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Thread: Some might call it ingenuity

  1. #1
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    Some might call it ingenuity

    Created: April 25, 2018 12:03 PM
    A Thunder Bay police officer found a suspicious seating arrangement during a traffic stop this week: a pickup truck was missing its seat and the driver was instead sitting in a lawn chair.


    According to a news release from the Thunder Bay Police Service, the officer pulled over the truck on Monday afternooon for using license plates that were not authorized for the vehicle. The officer observed the driver sitting in a fold-up lawnchair placed where the driver's seat should have been.
    Police say the truck also had a number of other defects, including a broken windshield impeding the driver's view, a defective door handle effectively trapping the driver, and an insecure load in the box.


    The driver was not only charged with offenses related to the vehicle's condition, but was also allegedly driving with a suspended license and did not have insurance for the truck.
    The vehicle was impounded.

    "Every man I meet on the street is superior to me in some respect, and from that I can learn."
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  2. #2
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    Canada is not immune to stupidity.
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    Golden Hawk Member jclary's Avatar
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    What we need is more lawnchair control laws...this is outrageous!
    John Clary
    Greer, SC
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  4. #4
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    I do see seat-belts and I wonder if it had the correct battery tie-down? What say you Mr. P?
    "Every man I meet on the street is superior to me in some respect, and from that I can learn."
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  5. #5
    President Member shifter4's Avatar
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    It does improve the cupholder situation , and is somewhat color keyed as well.
    Bill H
    Daytona Beach
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    Owner of The Skeeter Hawk .

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    Had the cabin also been equipped with helium ballons he might have escaped arrest like "Danny Deckchair." https://image.tmdb.org/t/p/original/...uPoR7F7yfx.jpg
    '64 Lark Type, powered by '85 Corvette L-98 (carburetor), 700R4, - CASO to the Max.

  7. #7
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    A securely attached front seat is a very important part of driving safety, although one you usually take for granted. All I can say about this picture is "Yikes!"

  8. #8
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    I think many of us have resorted to unsafe, though temporary, arrangements to move a car. In the late 1970s. I bought a very well-worn 64 Daytona hardtop from John Poulos. The driver's seat frame had broken, been welded, broken again, been welded again, and broken again. I drove it ~45 miles from Annapolis Md to my house in DC sitting on a milk crate. I did have seat belts. When you're young you think you're immortal.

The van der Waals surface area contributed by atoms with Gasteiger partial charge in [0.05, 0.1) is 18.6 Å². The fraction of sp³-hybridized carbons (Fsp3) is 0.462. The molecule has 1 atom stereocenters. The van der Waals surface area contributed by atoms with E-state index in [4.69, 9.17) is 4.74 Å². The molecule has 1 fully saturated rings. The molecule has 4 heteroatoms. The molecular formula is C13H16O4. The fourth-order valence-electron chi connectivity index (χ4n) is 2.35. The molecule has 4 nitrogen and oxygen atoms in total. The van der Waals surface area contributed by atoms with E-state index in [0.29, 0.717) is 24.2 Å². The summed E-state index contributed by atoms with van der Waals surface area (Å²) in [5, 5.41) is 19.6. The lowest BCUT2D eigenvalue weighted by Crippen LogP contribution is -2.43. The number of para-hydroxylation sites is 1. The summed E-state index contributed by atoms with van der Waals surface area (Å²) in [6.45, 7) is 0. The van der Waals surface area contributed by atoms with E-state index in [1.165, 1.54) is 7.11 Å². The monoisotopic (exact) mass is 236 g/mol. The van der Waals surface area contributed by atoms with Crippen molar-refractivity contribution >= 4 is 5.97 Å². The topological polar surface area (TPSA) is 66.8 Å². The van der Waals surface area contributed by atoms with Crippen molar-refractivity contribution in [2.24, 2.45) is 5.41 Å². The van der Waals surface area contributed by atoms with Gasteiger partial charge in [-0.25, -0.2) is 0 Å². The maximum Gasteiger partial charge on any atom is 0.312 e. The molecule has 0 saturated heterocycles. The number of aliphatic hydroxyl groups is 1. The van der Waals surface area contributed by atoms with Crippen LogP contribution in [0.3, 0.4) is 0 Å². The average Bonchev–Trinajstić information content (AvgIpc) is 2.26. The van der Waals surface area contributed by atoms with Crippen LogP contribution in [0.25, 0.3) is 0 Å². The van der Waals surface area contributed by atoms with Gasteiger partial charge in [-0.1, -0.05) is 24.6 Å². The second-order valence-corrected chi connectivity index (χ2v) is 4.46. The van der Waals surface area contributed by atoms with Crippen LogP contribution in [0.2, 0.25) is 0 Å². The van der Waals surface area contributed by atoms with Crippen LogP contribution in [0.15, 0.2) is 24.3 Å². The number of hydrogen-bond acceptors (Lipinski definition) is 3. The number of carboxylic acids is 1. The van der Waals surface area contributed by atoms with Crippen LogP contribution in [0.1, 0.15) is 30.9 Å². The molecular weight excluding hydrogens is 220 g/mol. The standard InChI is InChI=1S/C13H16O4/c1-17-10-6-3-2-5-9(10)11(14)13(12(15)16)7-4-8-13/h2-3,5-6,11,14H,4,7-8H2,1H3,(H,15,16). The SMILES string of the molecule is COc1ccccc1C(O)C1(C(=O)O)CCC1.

I still have the Daytona.

  9. #9
    Golden Hawk Member jclary's Avatar
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    Quote Originally Posted by Skip Lackie View Post
    I think many of us have resorted to unsafe, though temporary, arrangements to move a car. In the late 1970s. I bought a very well-worn 64 Daytona hardtop from John Poulos. The driver's seat frame had broken, been welded, broken again, been welded again, and broken again. I drove it ~45 miles from Annapolis Md to my house in DC sitting on a milk crate. I did have seat belts. When you're young you think you're immortal.

    I still have the Daytona.
    You are so right Skip. Back in the same era, I had a small 12 foot Montgomery Wards aluminum fishing boat. One morning, I got the (not so) bright idea that a folding lawn chair would be much more comfortable than the straight hard metal bench type seat in that small boat. I shoved off fishing at dawn on a crisp spring morning. Powered by a flea market trolling motor and a spare car battery, comfortably relaxed in my lawn chair. Due to an errant cast, I found my hook snagged into a rock cliff that towered above deep water. As I extended my reach, the boat leaned, the battery shifted, and so did everything...including me! Somehow, flailing away, I managed to right the boat. Skinned my legs in the process, but learned a valuable lesson. NO MORE LAWN CHAIRS IN THE BOAT!
    John Clary
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    President Member Noxnabaker's Avatar
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    If you can't have any chair you want on a boat, the boat is to small!


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    Speedster Member Stude Shoo-wop!'s Avatar
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    Ah, backwoods blacksmithing, the idea that a chair from anywhere can be used everywhere, as its still a chair! Applies to just about everything of course.
    Jake Kaywell: Shoo-wops and doo-wops galore to the background of some fine Studes. I'm eager and ready to go!

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  12. #12
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    You mean something like Paul Allen's boat

    "Every man I meet on the street is superior to me in some respect, and from that I can learn."
    R.W. Emerson

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